Amber, you’ve done a fantastic job with your kitchen. I love the way the yellow in the sink, countertops and wall complement the warm glow of the Knotty Pine cabinets. What a cheery space you have created. As always, Pam and I are huge fans of your spunk, energy and willingness to go above and beyond to get the job done. While we are bummed that your Armstrong 5352 linoleum floor couldn’t be saved, the VCT you chose is an excellent option and adds a lightness to the kitchen. Kudos to you on a job well done — and thanks again, so much, for chronicling your renovation journey for all to share.

  1. Melissa P says:

    I know this post is a few years old, but any chance the paint color is known? The yellow I tried doesn’t quite work with my knotty pine.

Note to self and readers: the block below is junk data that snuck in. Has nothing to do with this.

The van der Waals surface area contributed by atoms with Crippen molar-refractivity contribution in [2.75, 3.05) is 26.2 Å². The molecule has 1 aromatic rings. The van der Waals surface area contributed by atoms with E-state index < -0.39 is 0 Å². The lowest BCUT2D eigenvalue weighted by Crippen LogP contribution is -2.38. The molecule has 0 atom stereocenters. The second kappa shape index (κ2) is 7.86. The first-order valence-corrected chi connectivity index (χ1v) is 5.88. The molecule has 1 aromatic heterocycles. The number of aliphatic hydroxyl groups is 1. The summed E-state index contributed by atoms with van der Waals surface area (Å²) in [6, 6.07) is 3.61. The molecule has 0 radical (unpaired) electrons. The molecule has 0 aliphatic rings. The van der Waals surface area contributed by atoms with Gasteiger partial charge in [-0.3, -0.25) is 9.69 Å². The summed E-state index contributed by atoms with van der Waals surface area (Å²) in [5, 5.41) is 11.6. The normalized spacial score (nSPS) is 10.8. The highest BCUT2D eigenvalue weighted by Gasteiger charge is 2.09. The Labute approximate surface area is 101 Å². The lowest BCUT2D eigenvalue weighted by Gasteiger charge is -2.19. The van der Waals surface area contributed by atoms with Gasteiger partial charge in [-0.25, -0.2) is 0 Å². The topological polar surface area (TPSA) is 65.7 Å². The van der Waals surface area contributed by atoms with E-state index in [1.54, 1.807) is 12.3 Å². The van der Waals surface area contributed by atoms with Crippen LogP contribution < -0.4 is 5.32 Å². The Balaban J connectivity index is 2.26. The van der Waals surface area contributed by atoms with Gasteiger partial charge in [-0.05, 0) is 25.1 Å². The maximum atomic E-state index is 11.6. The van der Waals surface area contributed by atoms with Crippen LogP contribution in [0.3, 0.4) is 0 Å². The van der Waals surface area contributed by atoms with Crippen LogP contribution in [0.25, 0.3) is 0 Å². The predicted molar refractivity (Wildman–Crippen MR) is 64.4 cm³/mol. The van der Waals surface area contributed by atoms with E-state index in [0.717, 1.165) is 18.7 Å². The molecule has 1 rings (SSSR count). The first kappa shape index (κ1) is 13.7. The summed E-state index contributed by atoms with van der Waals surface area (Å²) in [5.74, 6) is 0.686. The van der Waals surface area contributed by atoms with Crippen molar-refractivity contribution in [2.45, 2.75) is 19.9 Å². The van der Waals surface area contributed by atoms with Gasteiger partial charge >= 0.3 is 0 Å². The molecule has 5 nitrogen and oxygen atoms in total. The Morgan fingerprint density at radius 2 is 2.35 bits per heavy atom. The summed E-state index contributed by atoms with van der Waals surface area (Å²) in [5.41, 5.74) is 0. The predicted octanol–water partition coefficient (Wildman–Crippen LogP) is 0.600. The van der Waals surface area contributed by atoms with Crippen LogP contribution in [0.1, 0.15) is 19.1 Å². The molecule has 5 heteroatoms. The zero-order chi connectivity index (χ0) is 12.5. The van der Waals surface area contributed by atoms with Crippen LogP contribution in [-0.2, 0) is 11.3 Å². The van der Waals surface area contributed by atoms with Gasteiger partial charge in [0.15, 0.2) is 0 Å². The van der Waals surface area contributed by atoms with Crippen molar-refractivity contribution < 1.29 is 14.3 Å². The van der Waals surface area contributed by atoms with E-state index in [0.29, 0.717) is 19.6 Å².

2. Helene Grossman says:

    Wow, thanks for the inspiration. I just this morning put in an offer on my dream “time capsule” 1965 split level. Most of the kitchen is intact, save the awful faux granite countertops and laminate flooring.
    It also has one completely intact pink bathroom!

    I haven’t read through all the comments yet, but I am curious to know how did you find someone to do the metal banding on the counters?

    1. pam kueber says:

      Helen, we have lots of research on metal edging and where to get it. Use the Search box and/or go through Kitchen Help/Countertops category.

      1. Mary Elizabeth says: